Home > Asia-Pacific, Politics > Pakistan’s ‘Night of the Generals’

Pakistan’s ‘Night of the Generals’

Fatima Shahnaz writes in Radiance Viewsweekly:

The crisis pitting the Chief Justice of the Supreme Court of Pakistan (CJP), Iftikhar Chowdhry, suspended by President Parvez Musharraf on March 9 has opened up deep-rooted systemic flaws that sporadically erupt throughout the nation’s turbulent sixty-year old history. Often locked in the impasse between military dictatorships and Islamists (called the ‘military-masjid’ syndrome by some critics), a coterie of elitist ‘zamindars,’ buttressed by feudal military institutions based on predation, or as a ‘client state’ of the United States, this Muslim nation has travelled a rocky and tortuous road between ‘soft dictatorship’ and modern democracy.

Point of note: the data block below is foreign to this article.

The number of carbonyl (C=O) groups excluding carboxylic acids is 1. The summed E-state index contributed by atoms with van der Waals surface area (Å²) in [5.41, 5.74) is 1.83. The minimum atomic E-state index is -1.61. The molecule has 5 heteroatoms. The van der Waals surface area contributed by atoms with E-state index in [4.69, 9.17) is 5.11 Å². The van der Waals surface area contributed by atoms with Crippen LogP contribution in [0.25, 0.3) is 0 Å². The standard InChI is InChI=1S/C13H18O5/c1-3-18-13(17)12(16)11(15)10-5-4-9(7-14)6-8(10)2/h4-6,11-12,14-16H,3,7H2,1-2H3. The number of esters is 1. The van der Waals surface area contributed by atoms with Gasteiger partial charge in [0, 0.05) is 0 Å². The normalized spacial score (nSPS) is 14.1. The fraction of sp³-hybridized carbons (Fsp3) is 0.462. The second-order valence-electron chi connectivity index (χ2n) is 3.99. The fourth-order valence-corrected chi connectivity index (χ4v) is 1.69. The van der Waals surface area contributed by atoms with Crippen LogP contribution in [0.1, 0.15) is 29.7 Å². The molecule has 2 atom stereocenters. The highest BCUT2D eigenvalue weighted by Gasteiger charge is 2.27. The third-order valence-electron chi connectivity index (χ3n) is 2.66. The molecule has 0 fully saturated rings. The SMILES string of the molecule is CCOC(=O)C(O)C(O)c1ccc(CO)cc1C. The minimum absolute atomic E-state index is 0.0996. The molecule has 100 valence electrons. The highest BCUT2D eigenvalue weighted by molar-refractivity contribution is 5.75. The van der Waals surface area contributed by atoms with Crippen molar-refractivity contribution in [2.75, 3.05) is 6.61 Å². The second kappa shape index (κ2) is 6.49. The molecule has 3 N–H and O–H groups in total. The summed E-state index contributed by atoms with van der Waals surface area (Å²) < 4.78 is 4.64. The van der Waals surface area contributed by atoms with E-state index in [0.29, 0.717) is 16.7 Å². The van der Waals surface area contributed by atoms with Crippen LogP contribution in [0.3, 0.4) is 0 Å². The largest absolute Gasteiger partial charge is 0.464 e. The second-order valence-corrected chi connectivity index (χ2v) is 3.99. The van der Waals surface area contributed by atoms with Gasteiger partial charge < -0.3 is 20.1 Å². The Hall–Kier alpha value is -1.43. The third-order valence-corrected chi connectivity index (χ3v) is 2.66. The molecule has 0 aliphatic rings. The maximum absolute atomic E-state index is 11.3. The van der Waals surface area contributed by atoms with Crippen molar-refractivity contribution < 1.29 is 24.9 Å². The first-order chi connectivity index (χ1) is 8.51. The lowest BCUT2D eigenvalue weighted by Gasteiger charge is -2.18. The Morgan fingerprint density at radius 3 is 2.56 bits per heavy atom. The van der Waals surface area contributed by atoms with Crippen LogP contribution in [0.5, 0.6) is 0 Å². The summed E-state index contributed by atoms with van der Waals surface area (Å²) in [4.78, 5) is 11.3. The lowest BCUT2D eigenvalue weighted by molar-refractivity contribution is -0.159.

Chowdhry’s judgments against the ‘corrupt misuses of his office’ by Musharraf included the privatisation of the Karachi Steel Mills in Karach; for ‘disappeared’ political activists to appear in court; and for rape victims to be given due process of law. While the crackdown by Musharraf against the CJP was seen as a signal to intimidate the judiciary and impose military rule over Pakistan, this incident was reportedly the first assault on an edifice of law. Followed by media censorship (to gag television coverage of the incidents) and the General’s repressive measures against dissent from activists, the General’s heavy-handedness has boomeranged against his regime.

For the first time in the country’s history lawyers across the judicial board united in solidarity to challenge the President’s arbitrary and unconstitutional power. The spin-offs of the standoff between the Justice and General unravel new players and even ‘special interest parties’ covertly fanning the flames of destabilization.

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Categories: Asia-Pacific, Politics
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